"Our mission has always been to maximize opportunity and minimize injustice," wrote Kelli Rhee, who will continue to serve the organization as president, in a letter on the Arnold Ventures website. "But we realized that in order to create change that lasts, we would need to remove barriers between data and decisive action, working swiftly across the policy-change spectrum."
As an LLC, Arnold Ventures — comprising the Laura and John Arnold Foundation; the Action Now Initiative, a 501(c)(4) advocacy organization; and the Arnolds' donor-advised fund — will have more flexibility with respect to its policy advocacy activities than the foundation did. The Arnolds, who signed the Giving Pledge in 2010, join a small group of other prominent donors, including Laurene Powell Jobs (Emerson Collective), Pierre and Pam Omidyar (Omidyar Network), and Mark Zuckerberg and Priscilla Chan (Chan Zuckerberg Initiative), who are using the LLC structure to maximize their philanthropic impact.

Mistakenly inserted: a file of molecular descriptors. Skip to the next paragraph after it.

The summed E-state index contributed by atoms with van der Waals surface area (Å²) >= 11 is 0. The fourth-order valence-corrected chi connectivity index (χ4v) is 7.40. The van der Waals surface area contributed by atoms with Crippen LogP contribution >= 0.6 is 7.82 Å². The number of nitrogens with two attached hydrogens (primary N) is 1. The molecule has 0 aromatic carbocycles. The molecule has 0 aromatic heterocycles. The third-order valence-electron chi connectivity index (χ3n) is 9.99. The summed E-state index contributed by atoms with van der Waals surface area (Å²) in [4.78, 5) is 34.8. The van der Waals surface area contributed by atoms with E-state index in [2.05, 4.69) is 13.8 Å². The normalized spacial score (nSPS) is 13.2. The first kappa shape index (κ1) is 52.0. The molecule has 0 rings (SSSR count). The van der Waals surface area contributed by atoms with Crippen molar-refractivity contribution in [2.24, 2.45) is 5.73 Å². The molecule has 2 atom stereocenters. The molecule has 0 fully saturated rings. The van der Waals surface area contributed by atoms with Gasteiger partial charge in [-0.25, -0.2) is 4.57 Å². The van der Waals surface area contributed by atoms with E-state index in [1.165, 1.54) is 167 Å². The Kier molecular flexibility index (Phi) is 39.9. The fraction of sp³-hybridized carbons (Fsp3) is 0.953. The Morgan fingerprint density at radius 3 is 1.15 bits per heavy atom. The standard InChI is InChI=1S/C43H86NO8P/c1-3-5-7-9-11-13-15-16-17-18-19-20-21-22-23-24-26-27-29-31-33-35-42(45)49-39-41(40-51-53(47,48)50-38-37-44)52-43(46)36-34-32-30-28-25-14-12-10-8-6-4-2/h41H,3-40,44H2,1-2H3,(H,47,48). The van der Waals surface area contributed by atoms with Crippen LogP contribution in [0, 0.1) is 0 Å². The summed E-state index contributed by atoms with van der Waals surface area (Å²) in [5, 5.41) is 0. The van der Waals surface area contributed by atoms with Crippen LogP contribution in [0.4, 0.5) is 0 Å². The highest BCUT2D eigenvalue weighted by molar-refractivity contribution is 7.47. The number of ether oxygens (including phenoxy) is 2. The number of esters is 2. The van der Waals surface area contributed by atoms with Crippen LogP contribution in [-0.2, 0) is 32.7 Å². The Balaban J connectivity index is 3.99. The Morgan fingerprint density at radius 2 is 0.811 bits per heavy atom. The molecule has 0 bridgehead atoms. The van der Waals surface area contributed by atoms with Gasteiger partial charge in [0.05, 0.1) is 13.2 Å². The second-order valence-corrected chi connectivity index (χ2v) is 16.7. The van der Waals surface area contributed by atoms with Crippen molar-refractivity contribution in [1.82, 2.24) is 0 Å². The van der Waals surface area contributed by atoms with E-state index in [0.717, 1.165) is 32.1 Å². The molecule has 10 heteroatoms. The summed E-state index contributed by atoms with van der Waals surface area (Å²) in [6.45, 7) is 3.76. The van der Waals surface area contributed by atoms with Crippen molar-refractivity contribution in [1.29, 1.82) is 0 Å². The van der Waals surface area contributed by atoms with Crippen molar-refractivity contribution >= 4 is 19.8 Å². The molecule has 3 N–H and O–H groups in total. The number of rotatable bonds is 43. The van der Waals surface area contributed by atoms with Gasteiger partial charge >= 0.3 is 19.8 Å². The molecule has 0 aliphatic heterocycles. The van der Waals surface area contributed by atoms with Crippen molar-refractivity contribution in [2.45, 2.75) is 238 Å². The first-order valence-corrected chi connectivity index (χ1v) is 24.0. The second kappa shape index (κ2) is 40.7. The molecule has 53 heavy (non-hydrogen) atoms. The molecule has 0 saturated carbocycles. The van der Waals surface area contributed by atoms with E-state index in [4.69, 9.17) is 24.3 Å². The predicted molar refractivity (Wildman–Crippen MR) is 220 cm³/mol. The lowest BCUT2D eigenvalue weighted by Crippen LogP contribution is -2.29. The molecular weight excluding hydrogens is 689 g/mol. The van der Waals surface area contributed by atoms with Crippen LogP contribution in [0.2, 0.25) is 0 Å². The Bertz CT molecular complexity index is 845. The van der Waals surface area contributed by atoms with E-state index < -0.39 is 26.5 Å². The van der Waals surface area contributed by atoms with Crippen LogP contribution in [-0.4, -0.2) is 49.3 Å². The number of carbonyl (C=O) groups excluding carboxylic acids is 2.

Rhee told the Chronicle of Philanthropy that charities shouldn't worry that the couple is planning to scale back their giving or that grants made by Arnold Ventures will be harder to track, adding that the amount the Arnolds give through their private foundation — $208 million in 2018, with additional commitments totaling some $257 million — will remain unchanged or increase.
Since its launch in 2008, LJAF has invested more than $1 billion in the areas of pension reform, pretrial and criminal justice reform, prescription drug price reform, the quality of academic research, combating predatory higher education practices, the evaluation of social programs, school system governance reform, and electoral reform.
"We will continue to work in the same issue areas, operating with the highest standards of transparency and openness," Rhee said in her letter.